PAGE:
Coin Collecting vs. Investing in Coins

gold coin collectors

When it comes to investing in gold or silver, many individuals question the difference between coin collecting and investing in coins. While they may seem similar at first glance, there are differences you should consider when looking at which is best for you.

A Little History

In the early days of North America, when European colonists came and settled, they traded with the Native Americans already present there. Commodities such as fur and lumber were traded using barter – when goods are exchanged for other goods. Over time, goods such as wampum (strings of beads made with mussel shells, beaver skins, and tobacco) became the most common goods used for barter, essentially turning wampum into a form of money.

Later on when more useful goods began coming in from Europe, coins were the demanded form of payment. The colonists first used the existing European coins, until they won independence. The United States government was formed, and in 1792, the United States Mint was established and began striking U.S. coins. They were required to be made up of certain amounts of gold, silver, or copper.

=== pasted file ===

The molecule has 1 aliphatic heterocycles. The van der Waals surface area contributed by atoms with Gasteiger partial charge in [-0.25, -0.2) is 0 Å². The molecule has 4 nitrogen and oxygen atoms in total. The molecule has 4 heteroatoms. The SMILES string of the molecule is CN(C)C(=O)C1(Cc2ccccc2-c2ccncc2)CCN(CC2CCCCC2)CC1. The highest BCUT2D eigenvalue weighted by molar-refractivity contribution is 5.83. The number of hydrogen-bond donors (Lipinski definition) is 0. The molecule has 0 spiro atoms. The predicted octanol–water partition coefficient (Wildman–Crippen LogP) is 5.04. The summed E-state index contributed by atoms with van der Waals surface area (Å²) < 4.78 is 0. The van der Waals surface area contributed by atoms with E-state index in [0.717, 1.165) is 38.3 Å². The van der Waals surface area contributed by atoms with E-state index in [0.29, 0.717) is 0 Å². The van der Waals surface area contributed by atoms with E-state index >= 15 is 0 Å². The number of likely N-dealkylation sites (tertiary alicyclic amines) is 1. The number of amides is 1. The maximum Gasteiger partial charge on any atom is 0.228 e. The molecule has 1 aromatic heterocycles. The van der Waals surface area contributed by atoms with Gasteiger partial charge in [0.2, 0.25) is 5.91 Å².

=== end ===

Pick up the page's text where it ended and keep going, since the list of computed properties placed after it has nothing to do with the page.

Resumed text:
Coin Collecting Emerges

Individuals began collecting coins as a hobby in about the mid-1800s. They collected based on coin designs, metal type, denominations, date of issue, mintmarks, and eventually condition. As the hobby became more popular, face values for coins went up exponentially, to the point where a silver dollar coin sold for $10 million in 2013. Coins began to be valued for their rarity and condition.

Collecting vs. Investing

Collector coins are valued for their rarity and condition, not for their metal content. On the other hand, bullion coins are valued simply for their metal content. Bullion coins struck by the U.S. Mint are all required to weigh a specific amount and contain a certain fineness percentage of pure gold or silver. They are mass-produced, and therefore are not collected as rare coins.

Should I Collect or Invest?

It depends on what you value coins for. Collectors value coins for their design, rarity, age, or condition and are willing to pay higher premiums for them based on those characteristics. They also enjoy it as a hobby and possess the time needed to dedicate to it. Bullion coins are valued for their metal content and their value is based on that. Of course, it is also possible to do both.

American Bullion is a nationally-listed dealer under the U.S. Mint and has helped thousands of individuals add precious metals such as bullion or certain IRS-approved coins to their individual retirement accounts. To learn more about your options, request a Free Gold Guide or speak with precious metals specialist by calling 1-800-326-9598.